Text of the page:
The British Tours features performances by harmonica giant Sonny Boy Williamson (looking dapper in his bowler hat and accompanying brolley), Muddy Waters, Lonnie Johnson, Big Joe Williams, Lightnin’ Hopkins, Sugar Pie DeSanto, Howlin’ Wolf, Big Joe Turner, Junior Wells (singing, sans harmonica and doing his best James Brown impression), and Sister Rosetta Tharpe. Waters appears twice – at Free Trade Hall in 1963 as part of the blues package and again in 1964 as part of the American Folk, Blues, And Gospel Caravan. The latter appearance is part of the bonus tracks featuring performances by Waters and Tharpe at a railway station in Manchester and billed as “The Blues And Gospel Train.” Tharpe arrives in a horse-drawn buggy in the rain and launches into a spirited version of “Didn’t It Rain.”

As if the sheer star power of the featured performers is not enough, check out the sidemen: Otis Rush (backing Big Joe Turner), Otis Spann, Matt “Guitar” Murphy, Willie Dixon, Hubert Sumlin, Sunnyland Slim, Clifton James, Billie Stepney, Little Brother Montgomery, Jack Myers, Fred Below, and Cousin Joe Pleasant.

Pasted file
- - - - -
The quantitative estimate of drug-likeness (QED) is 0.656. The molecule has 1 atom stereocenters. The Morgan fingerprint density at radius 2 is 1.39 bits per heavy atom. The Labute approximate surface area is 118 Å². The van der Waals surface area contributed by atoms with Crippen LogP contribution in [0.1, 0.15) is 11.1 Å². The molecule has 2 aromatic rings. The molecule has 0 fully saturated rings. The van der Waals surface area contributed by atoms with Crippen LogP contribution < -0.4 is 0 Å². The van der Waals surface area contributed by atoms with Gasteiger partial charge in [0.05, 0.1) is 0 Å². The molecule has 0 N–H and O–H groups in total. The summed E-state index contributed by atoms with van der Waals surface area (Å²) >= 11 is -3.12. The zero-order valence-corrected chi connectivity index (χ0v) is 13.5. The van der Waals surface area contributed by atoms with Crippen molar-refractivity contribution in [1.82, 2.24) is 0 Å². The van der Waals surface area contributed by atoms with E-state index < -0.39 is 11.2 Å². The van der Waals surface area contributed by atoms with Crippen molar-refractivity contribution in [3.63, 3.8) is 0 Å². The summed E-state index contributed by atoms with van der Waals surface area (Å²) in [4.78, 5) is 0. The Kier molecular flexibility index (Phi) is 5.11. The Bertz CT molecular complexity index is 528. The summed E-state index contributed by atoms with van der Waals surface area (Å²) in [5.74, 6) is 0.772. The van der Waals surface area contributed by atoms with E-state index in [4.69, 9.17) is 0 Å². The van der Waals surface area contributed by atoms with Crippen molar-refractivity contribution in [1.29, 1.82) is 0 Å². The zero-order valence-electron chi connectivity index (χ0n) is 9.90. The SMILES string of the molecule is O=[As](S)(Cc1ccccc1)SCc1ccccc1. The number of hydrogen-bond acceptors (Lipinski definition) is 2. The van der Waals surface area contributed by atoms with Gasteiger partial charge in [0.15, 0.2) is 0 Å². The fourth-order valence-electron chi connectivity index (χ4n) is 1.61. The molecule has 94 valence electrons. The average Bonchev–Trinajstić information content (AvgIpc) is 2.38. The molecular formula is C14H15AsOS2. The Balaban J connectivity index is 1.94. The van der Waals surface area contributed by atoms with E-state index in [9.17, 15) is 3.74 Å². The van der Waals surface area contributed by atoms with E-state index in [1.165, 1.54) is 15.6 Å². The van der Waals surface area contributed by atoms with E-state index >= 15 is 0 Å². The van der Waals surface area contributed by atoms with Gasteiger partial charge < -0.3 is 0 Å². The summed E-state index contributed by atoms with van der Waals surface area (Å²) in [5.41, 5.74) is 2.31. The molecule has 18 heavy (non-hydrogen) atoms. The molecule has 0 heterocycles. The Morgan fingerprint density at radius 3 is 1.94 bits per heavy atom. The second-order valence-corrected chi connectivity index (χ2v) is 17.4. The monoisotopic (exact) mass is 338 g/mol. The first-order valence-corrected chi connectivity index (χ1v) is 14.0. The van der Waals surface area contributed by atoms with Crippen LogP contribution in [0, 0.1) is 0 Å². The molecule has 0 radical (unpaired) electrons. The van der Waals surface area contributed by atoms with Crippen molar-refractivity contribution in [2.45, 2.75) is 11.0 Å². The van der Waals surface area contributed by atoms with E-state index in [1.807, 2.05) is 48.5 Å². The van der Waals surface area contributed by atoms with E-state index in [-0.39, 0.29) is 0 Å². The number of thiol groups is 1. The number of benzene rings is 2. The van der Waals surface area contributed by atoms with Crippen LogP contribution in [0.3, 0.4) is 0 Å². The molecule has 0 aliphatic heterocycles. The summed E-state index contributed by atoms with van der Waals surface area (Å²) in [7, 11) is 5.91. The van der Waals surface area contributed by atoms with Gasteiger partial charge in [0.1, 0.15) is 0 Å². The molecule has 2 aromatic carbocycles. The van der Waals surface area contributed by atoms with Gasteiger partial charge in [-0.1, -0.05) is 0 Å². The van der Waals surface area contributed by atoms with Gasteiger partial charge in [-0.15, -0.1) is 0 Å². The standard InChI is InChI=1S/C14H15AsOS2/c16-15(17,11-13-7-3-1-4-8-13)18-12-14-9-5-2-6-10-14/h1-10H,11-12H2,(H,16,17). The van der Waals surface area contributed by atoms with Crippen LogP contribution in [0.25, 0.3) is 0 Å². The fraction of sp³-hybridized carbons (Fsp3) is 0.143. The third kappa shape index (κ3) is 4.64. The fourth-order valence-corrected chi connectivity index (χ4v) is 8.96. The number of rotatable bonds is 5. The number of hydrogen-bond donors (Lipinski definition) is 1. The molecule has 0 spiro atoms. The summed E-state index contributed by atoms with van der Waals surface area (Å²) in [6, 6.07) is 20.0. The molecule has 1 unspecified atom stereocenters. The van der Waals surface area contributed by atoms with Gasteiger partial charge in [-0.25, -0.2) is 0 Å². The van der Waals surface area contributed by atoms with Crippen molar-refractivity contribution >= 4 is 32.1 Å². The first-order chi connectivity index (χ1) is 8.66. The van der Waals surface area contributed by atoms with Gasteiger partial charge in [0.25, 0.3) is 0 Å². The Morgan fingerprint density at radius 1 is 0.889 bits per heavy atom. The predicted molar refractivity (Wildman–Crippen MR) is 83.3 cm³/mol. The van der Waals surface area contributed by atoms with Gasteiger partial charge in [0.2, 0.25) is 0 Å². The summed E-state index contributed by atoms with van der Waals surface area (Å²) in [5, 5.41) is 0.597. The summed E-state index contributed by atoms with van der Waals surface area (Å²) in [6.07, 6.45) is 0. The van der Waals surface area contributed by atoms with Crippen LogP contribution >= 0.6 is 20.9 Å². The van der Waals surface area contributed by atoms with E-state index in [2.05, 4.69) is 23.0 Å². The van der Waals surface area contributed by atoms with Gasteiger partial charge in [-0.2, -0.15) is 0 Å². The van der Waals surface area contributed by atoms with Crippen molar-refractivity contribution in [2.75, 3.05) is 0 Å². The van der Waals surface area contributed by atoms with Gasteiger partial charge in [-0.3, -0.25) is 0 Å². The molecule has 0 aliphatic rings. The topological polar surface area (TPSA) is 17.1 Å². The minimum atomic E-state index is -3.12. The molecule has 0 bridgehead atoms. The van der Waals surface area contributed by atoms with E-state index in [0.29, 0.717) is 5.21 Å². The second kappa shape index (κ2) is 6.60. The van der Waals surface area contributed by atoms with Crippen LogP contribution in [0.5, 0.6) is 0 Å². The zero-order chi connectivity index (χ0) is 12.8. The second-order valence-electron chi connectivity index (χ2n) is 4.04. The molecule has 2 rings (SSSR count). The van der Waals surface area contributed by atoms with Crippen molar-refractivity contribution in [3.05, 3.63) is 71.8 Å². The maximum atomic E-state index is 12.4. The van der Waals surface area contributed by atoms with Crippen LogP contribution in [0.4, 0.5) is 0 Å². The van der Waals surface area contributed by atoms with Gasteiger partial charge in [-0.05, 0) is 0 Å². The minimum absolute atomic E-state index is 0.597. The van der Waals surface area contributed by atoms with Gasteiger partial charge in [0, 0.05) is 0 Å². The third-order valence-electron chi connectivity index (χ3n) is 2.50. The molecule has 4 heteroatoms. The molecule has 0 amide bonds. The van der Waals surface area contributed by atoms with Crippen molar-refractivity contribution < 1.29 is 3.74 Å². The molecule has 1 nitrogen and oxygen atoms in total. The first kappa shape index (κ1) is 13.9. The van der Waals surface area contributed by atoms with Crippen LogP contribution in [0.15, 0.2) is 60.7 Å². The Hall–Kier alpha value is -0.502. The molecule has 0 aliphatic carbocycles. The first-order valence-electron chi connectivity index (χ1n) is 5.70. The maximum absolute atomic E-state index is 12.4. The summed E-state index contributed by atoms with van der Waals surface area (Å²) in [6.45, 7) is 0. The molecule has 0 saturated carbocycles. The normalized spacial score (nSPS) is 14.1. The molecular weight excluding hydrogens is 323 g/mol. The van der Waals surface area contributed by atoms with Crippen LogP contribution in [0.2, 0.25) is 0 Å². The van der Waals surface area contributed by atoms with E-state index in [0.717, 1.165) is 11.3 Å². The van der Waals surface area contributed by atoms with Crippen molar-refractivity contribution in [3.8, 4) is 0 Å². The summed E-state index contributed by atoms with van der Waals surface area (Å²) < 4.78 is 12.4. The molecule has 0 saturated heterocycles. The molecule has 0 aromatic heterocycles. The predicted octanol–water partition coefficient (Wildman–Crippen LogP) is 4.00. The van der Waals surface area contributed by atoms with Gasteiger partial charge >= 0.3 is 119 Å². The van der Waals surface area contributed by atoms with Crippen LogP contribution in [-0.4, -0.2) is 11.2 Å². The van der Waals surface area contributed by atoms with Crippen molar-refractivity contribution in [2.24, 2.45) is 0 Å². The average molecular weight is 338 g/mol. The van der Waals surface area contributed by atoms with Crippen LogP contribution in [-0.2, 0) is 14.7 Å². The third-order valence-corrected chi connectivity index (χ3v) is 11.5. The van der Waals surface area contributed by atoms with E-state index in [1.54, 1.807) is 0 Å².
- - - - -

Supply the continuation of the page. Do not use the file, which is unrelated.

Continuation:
– Beverly Zeldin-Palmer

Category: Columns, Monthly, Sweet Home

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Comments (3)

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  1. lou walker says:

    Wow!!! Do you look like your Dad…or who?!!!Amazing! family. love lou

  2. Delano O'Banion says:

    I just heard this band in Chicago at Kingston Mines, a few weeks ago. they had the audience in the palm of their hands. Hope to pick up above referenced albums asap. A fantastic family. Ultra talented. Peace!!! Delano

  3. Vee F B says:

    Wow, amazing article!! What a phenomenally talented family.

    I’ve had the pleasure of hearing the band too. It was absolutely awesome! Can’t wait to see the documentary and pick up the album.

    Peace and love, V